The first migratory birds began to appear on the northern coasts of Egypt in the last days of August. Large numbers of white storks flying over a nature reserve and lake area near the spa town of Sharm El Sheikh – on the Sinai Peninsula – were those in charge of formally starting an annual procession that turns the skies of the country into air corridors for millions of birds that travel from their breeding places, in Europe and Asia, to the warmer wintering ones located in sub-Saharan Africa.
Many of them, however, will not reach their destination. On the Mediterranean coast of Egypt and, to a lesser extent, in the inland oases and groves, hunting migratory birds is an age-old tradition on which thousands of families depend. When the activity was practiced with traditional methods, it may be sustainable, but local and international environmental groups warn that it is no longer so. In 2015, a study from BirdLife, the world’s leading bird conservation organization, and Nature Conservation Egypt (NCE), the benchmark in the country, set off alarms by estimating that around 12 million birds were caught per year.
Although in reality the amount is not precisely known due to lack of monitoring – and the Egyptian Government assures that it barely exceeds one million – it is feared that this hunting may be contributing to the decline of some species, adding to factors such as the degradation of their habitats and changes in climate. On the route between Eurasia and Africa, NCE and BirdLife warn that 34% of songbirds are in decline, and have documented worrying declines in the barn swallow, the Eurasian cuckoo and the European turtle dove.
“There are many different pressures, and you can see the decline and change in populations,” laments Sherif Baha El Din, one of Egypt’s most prestigious environmentalists. “The number is not that important: we know there is a problem,” he says.
In the land of the pharaohs, the origin of hunting migratory birds dates back, at least, to the Old Kingdom, more than 4,000 years ago. At the time, this practice represented a basic food source, and was also carried out for commercial purposes and as a popular sport. Today it continues to be a central social and economic activity in coastal communities, especially for the most humble and isolated sectors, which is transmitted from generation to generation.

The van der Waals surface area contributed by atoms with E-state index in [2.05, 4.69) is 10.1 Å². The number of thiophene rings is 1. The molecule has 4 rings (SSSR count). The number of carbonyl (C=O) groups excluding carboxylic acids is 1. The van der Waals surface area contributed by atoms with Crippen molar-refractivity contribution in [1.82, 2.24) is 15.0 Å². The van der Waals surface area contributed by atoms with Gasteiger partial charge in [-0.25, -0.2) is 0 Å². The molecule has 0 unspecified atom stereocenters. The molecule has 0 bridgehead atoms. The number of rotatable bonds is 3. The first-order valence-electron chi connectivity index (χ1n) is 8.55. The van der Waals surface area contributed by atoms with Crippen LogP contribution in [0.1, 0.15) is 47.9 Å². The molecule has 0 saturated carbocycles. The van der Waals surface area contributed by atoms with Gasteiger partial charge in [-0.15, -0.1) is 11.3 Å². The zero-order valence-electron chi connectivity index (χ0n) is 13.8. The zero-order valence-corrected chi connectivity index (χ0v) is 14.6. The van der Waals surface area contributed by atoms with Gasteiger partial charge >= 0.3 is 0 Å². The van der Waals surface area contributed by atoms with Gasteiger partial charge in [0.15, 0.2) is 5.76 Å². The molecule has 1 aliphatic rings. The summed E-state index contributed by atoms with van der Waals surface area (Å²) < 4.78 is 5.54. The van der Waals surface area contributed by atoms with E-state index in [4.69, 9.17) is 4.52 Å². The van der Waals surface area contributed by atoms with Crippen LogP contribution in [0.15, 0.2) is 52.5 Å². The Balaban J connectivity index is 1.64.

“People don’t distinguish much between bird hunting and fishing,” illustrates NCE CEO Jaled El Nouby. “Most of them are fishing communities that spend most of the year fishing and when autumn comes they see it as an additional income,” he explains.
The main target of migratory birds is the quail, but pigeons, songbirds and, in lake areas, ducks and waterfowl are also hunted, all of them of great economic value. Even so, as hunting techniques are largely indiscriminate, other species, some threatened, are equally trapped, and most end up destined for local markets or for their own consumption.
Measures in many areas
All the actors involved in its conservation agree that the recipe for finding a balance is not simple. “It is a very complex issue that requires action in many different areas, such as monitoring, legislation, law enforcement, judicial action, communication and advocacy,” notes Amy Fraenkel, Executive Secretary of the Convention on Human Rights. Migratory Species, a UN environmental treaty. “In some countries [como Egipto] in which the capture is linked to means of subsistence, it is also important to promote alternative income ”, he points out.
Few in Egypt are more aware of this puzzle than Ayman Hamada, the director of the Central Department of Biodiversity in the Ministry of the Environment. Hamada explains that the country has laws, regulations and decrees to protect its fauna that cover bird hunting, and assures that they have intensified their efforts in the last five years by allocating more resources to study the phenomenon, updating regulations and cooperating with organizations such as NCE and individuals. Fraenkel adds that Cairo is also actively involved in international agreements such as the Rome Strategic Plan, which unites 25 Mediterranean countries and aims to reduce illegal hunting by 50% by 2030.
“The main reason for the regulations is to give people who depend on hunting as their main source of livelihood and income the opportunity to hunt reasonably and sustainably,” says Hamada. The problem is putting it into practice.
“There is no management for hunting birds. There are regulations, some effort, but in reality there is very little control. And it is not an easy job ”, notes Baha El Din, also a doctor in ecology. “Efforts are focused on this so-called ‘sustainable hunting’, which nobody really knows what it means because nobody knows what a sustainable level of hunting is,” he slides.
The Nouby matches. “Most countries intend to reduce illegal bird hunting by 50% by 2030,” he points out, “but in order to do so, it is necessary to know the scale, size and be able to monitor our progress, [algo que] no country has done ”.
Whatever that threshold, Hamada believes that the only way to reach it is by collaborating with the hunting communities, which at the government’s request have begun to join a union in which he has great expectations in recent months. “One of the best ways to protect the resource [las aves] it is working with those who manage it, mainly the hunters ”, he insists,“ because they consider it their main way of life and they want it to be there forever ”.